Lightning have ten players on full-time contracts and will be a de-facto international side yet again. Andrew Balbirnie, Curtis Campher, Peter Chase, Gareth Delany, George Dockrell* retainer only, Josh Little, Barry McCarthy, Kevin O’Brien, Simi Singh and Lorcan Tucker. Add Tyrone Kane who has been a regular in all formats and you have a pretty formidable outfit.

With Tucker guaranteed the gloves, it leaves an interesting situation when it comes to the keeping situation. Gary Wilson will be first choice for the Northern Knights, leaving Neil Rock and Stephen Doheny in all likelihood tossing a coin to see which one is heading for Derry and the other for Cork. Wee tip for whoever makes it to the NW, when we say “yes” we are saying hello.

The Northern Knights will be led by the aforementioned Gary Wilson, and expected alongside him will be fellow contracted internationals Mark Adair, James McCollum, Paul Stirling, Shane Getkate* retainer only, Harry Tector and injury permitting David Delany. The Clontarf speedster is currently on crutches, having returned early from the UAE. A troublesome knee saw him miss most of 2020, and depending on his prognosis must be a major doubt for the first part of the interpros which start in May.

Jeremy Lawlor and Ben White are both in the Ireland Wolves squad and will play their part, while James Cameron-Dow, arguably the biggest spinner of the ball in the country, is still very much in the frame despite being omitted from this month’s tour.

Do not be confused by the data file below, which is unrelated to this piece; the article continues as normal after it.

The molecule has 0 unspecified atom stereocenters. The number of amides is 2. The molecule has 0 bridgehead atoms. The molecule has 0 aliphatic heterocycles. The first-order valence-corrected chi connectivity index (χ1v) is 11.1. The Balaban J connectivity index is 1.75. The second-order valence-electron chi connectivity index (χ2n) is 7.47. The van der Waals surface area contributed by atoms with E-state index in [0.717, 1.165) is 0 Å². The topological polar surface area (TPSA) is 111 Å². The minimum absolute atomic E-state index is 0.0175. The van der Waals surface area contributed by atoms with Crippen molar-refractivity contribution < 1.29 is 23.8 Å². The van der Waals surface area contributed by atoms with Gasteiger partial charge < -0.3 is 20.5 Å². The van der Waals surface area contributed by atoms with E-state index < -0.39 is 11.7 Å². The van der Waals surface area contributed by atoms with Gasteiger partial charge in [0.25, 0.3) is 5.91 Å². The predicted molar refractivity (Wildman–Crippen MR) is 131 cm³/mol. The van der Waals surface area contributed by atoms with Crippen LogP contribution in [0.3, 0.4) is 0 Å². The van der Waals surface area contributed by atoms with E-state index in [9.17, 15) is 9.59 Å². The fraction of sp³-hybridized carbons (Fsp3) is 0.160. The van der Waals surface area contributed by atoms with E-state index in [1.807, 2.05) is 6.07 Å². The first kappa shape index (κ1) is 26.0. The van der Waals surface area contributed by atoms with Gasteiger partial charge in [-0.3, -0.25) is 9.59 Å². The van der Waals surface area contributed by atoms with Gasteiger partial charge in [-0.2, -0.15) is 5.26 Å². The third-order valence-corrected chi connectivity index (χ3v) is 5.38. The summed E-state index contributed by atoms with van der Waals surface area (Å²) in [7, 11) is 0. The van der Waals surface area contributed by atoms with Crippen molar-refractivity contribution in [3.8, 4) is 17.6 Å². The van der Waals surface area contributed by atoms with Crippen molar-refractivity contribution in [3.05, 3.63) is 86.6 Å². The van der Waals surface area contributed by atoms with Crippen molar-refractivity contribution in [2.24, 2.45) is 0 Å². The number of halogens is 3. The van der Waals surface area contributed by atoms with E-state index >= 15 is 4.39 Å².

Jacob Mulder has gone back to Australia, but Ruhan Petorius, CJ van der Walt, Josh Manley, Marc Ellison and Carl Robinson are all still here and keen to push their case. Others who have played in recent times include Graeme McCarter, James Hunter, Ross Adair, Matthew Foster and Oliver Metcalfe.

What then of the NW Warriors who have struggled in recent times? There’s talk they will be advertising for a full-time coach with a development role too. The region recently adopted a points based system to encourage clubs to develop their own players, but it seems that in 2021 that many of their squad will be plying their trade outside the region.